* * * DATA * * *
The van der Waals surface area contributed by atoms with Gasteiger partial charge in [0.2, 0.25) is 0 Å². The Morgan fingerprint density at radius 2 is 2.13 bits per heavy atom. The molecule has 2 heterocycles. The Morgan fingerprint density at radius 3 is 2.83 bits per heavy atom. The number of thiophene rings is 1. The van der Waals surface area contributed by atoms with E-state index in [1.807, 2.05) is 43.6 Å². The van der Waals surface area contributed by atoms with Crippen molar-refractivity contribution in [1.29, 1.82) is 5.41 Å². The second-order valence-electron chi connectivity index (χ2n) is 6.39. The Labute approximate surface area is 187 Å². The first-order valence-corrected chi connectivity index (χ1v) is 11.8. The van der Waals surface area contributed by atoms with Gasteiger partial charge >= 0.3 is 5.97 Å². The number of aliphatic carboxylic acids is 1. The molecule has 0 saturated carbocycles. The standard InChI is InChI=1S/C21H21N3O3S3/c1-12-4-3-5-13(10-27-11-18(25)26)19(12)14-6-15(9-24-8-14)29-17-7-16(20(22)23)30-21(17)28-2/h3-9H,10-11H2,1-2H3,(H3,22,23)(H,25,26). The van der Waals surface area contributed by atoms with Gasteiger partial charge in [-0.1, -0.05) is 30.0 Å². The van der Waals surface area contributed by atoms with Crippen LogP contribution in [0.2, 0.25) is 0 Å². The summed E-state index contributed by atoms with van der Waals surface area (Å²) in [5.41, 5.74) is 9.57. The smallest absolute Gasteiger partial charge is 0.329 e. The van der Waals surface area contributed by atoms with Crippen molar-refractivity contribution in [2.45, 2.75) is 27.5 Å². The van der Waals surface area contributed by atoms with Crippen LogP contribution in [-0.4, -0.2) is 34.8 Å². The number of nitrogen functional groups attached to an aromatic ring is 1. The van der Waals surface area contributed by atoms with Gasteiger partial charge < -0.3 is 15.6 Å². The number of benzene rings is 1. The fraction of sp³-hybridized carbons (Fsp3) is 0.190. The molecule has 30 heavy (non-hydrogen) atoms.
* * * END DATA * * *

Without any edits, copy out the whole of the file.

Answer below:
The van der Waals surface area contributed by atoms with Gasteiger partial charge in [0.2, 0.25) is 0 Å². The Morgan fingerprint density at radius 2 is 2.13 bits per heavy atom. The molecule has 2 heterocycles. The Morgan fingerprint density at radius 3 is 2.83 bits per heavy atom. The number of thiophene rings is 1. The van der Waals surface area contributed by atoms with E-state index in [1.807, 2.05) is 43.6 Å². The van der Waals surface area contributed by atoms with Crippen molar-refractivity contribution in [1.29, 1.82) is 5.41 Å². The second-order valence-electron chi connectivity index (χ2n) is 6.39. The Labute approximate surface area is 187 Å². The first-order valence-corrected chi connectivity index (χ1v) is 11.8. The van der Waals surface area contributed by atoms with Gasteiger partial charge >= 0.3 is 5.97 Å². The number of aliphatic carboxylic acids is 1. The molecule has 0 saturated carbocycles. The standard InChI is InChI=1S/C21H21N3O3S3/c1-12-4-3-5-13(10-27-11-18(25)26)19(12)14-6-15(9-24-8-14)29-17-7-16(20(22)23)30-21(17)28-2/h3-9H,10-11H2,1-2H3,(H3,22,23)(H,25,26). The van der Waals surface area contributed by atoms with Gasteiger partial charge in [-0.1, -0.05) is 30.0 Å². The van der Waals surface area contributed by atoms with Crippen LogP contribution in [0.2, 0.25) is 0 Å². The summed E-state index contributed by atoms with van der Waals surface area (Å²) in [5.41, 5.74) is 9.57. The smallest absolute Gasteiger partial charge is 0.329 e. The van der Waals surface area contributed by atoms with Crippen molar-refractivity contribution in [2.45, 2.75) is 27.5 Å². The van der Waals surface area contributed by atoms with Crippen LogP contribution in [-0.4, -0.2) is 34.8 Å². The number of nitrogen functional groups attached to an aromatic ring is 1. The van der Waals surface area contributed by atoms with Gasteiger partial charge < -0.3 is 15.6 Å². The number of benzene rings is 1. The fraction of sp³-hybridized carbons (Fsp3) is 0.190. The molecule has 30 heavy (non-hydrogen) atoms.